26 February 2019
Jenny Thulborn was 30 when she noticed the dark mole on her back, a spot she knew was always a bit itchy and prone to burn easily. After being reassured by her GP it was nothing, Jenny went on happily with her second pregnancy not worried that it could be anything serious. It was only after she asked a different GP while in for a perinatal visit to have a look that the mole, that was removed immediately.
The mole that was originally thought as harmless was diagnosed as a malignant melanoma, which had grown 1.55mm. Jenny was told that she had a 75-85% chance that it wouldn’t spread, but to not forget there was a small chance that it could. Three years later, Jenny had another child and was told that the melanoma had cleared which was great news for Jenny and her growing family. Seventeen years later, just before marrying her second husband, Jenny wasn’t feeling herself.
“I had a lot of headaches and I was constantly exhausted, but I thought it was because of the upcoming wedding and the stress of getting it organised,” she said.
“The melanoma was on the back of my mind, but I thought it had been such a long time since it had been removed, it was so long ago.”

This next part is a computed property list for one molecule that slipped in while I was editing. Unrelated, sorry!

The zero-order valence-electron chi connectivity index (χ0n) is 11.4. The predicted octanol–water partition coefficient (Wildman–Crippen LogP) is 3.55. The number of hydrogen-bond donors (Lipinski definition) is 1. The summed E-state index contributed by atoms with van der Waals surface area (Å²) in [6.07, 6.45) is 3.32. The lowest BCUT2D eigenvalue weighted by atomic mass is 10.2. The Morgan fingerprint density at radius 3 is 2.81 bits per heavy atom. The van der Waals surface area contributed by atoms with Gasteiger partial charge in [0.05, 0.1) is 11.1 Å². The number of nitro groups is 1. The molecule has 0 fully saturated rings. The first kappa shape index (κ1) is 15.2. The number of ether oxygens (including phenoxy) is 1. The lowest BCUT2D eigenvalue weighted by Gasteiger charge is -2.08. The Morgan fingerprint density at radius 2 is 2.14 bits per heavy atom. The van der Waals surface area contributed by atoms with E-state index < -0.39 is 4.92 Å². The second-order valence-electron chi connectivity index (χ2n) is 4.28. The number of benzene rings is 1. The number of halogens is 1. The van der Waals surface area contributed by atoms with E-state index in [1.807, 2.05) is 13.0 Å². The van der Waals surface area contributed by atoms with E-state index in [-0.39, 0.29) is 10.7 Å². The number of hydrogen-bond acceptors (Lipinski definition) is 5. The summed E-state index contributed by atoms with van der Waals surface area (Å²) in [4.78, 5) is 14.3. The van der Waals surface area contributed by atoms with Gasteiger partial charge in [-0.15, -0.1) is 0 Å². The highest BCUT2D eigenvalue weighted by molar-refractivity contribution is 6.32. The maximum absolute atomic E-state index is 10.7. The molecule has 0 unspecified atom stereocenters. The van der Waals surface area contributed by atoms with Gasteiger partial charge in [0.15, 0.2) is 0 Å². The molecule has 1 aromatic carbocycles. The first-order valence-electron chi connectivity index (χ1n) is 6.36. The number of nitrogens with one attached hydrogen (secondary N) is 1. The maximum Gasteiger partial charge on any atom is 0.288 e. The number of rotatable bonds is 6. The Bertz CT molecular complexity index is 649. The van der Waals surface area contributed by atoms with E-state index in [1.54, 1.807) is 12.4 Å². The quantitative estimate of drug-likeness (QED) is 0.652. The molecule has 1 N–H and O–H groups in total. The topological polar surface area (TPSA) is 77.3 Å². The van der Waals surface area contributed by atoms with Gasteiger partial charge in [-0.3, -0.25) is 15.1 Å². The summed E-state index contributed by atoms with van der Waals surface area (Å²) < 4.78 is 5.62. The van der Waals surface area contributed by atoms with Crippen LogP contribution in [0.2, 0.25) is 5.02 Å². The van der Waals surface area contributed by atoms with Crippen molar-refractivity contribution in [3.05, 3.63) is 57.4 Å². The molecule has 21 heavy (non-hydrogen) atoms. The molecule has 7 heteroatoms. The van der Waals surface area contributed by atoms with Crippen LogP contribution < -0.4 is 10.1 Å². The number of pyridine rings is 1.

“I went and had some scans and it was confirmed I had a tumour on the brain and the lung. It was stage four and they gave me 6 – 12 months to live.”
Over the next few years, Jenny transferred to MIA and tried a clinical trial Zelberof which after 10 months she was taken off from due to severe side effects. It was after being taken off the drug when Jenny was classed as disease free.
“Unfortunately though, 18 months later the melanoma had come back in my brain and I had three tumours removed, they were recurring tumours so had stereotactic radio surgery. Then in November last year I had a seizure and they found more tumours in the brain and the lung tumour had returned. That’s when I started Anti-PD-1.”
Since being diagnosed with melanoma, Jenny has been proactive in warning people about the dangers of the sun and that it isn’t always the case of getting the mole ‘cut out’. Jenny and her husband Tony are on the committee for the Coolangatta Melanoma March and hope that through this initiative they will be able to raise more funds and awareness for melanoma. They are involved with Seagulls and the Strand in Coolangatta to promote Melanoma March, which will be on Sunday 22 March.
“Money that was generously raised from last year’s Melanoma March is how the Anti-PD-1 trial was able to be funded and it is what is saving my life at the moment. These drugs give you hope that you have another day, and hope is all you can have when you have melanoma, you don’t know what the future will hold.”